Our Christian schools are schools of learning about God’s world. From year to year, we dig in, pull apart, explore, measure and experiment to understand how God’s world works. We learn from the Master Builder how to be builders and creators ourselves. Just think of the variety of the careers that our graduates are engaged in today! Mastery of skills and beautiful work sustains our supporting families with income and satisfaction. However, in the midst of our playful digging, serious investigating and giving expression to our understanding, we have always incorporated “being still”. Being still is the reflective aspect in learning where we ponder the WHY and consider our faithful response. We are a people that have always affirmed the deep integration of our faith into our learning. We pursue the HOW through engagement with information and knowledge and discern understanding of the WHY to grow in wisdom and put them together faithfully before the face of God.

Leading Together

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I recently attended a Christian Schools Canada board meeting in Edmonton, where I heard a reflection upon a passage of Scripture that I’ve read many times before. And yet there are those times when something in a verse hits you for the very first time.

The reading was from 1 Chronicles 12. It is a well-known passage, in which David and men from the tribes of Israel are at Hebron, gearing up for battle. David had been banished from the presence of Saul, and had therefore been isolated in the wilderness. He was an appointed leader, but he was alone.

God sent men over to David to help fulfill the promise he had made—that the kingdom would be handed over to him. Men from each tribe came ready to battle for the kingdom, with shields and spears, “fully determined to make David king over all of Israel” (verse 38).

But the verse that caught my attention was verse 32, where we read, “…and from Issachar, [came] men who understood the times and knew what Israel should do.” What struck me was the plurality of it. It wasn’t a man from Issachar that knew what to do—it was the men of Issachar.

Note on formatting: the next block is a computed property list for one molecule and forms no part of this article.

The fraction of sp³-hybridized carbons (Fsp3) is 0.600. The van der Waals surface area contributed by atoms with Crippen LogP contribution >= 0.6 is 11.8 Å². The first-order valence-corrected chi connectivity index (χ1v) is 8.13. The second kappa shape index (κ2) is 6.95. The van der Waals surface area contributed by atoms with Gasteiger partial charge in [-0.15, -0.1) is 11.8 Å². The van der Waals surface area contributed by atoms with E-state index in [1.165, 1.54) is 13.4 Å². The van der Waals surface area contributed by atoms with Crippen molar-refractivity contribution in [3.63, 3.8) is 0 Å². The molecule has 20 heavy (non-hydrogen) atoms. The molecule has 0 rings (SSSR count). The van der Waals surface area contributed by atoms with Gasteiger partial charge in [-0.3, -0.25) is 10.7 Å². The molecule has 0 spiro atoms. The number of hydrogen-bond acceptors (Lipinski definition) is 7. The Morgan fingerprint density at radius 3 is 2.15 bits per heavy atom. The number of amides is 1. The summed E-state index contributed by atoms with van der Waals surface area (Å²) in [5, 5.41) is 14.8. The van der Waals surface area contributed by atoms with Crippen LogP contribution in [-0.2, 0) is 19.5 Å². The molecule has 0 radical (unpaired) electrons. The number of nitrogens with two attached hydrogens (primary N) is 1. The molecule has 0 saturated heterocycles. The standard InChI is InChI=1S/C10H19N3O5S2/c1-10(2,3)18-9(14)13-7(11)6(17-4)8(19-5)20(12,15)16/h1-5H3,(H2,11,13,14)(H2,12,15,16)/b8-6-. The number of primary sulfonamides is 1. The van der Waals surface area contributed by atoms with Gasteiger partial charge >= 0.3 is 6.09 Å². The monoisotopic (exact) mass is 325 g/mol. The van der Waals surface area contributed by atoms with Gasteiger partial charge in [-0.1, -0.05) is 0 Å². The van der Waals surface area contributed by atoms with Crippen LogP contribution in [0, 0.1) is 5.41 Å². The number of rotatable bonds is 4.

Usually, when we think of wisdom that comes from the Lord, we think of a prophet or an overseer—one person that God has given wisdom to, in order to lead others in His plan for them all. What caught me here in this verse was that this was a whole community of men that understood something deeply, all at the same time.

CelebrationIt got me thinking…that’s exactly it! That’s what we, as a community, are looking for—a common vision among a group of people. That’s what creates a movement. If I reflect on this in terms of the leadership of the OACS, the view changes from that of a “service” or an “institution”, and moves it towards something bigger—a community that shares a vision. A vision that we all understand, so that wherever we are in that community, we are speaking the same language and sharing the same goals.

It amazes me, when I picture it—there were not just a few men of Issachar that understood the times and knew what to do. There were two hundred of them! And they all had a common understanding of what to do. They all understood it. And that was the vision that led David and the men forward into the battle, that would result in the fulfillment of God’s promise for him and for the kingdom of Israel.

What a vision for the OACS! Imagine if we actually had seventy and more schools that shared a similar vision for Christian Education, because we “understood the times” and “knew what to do”.

Yes, there are individual prophetic voices that are in leadership—we need those individuals that fill a role of leadership in our schools. But if we could reciprocate that leadership, a sort of “speaking, catching, speaking back, and sharing,” it could turn towards a more collective leadership, or community-based leadership that reflects the unity of the men of Issachar.

How do we do that? I think we have to be consistent in our vision around Christian education, and find an inter-connectedness. The OACS should not aim to be a “Moses-figure”, being the leader and assuming the rest are followers. The goal is to provide a more integrated, community sense of leadership, so that at any moment any one person could step forward and provide the leadership, because we all “understand the times” and “know what to do”.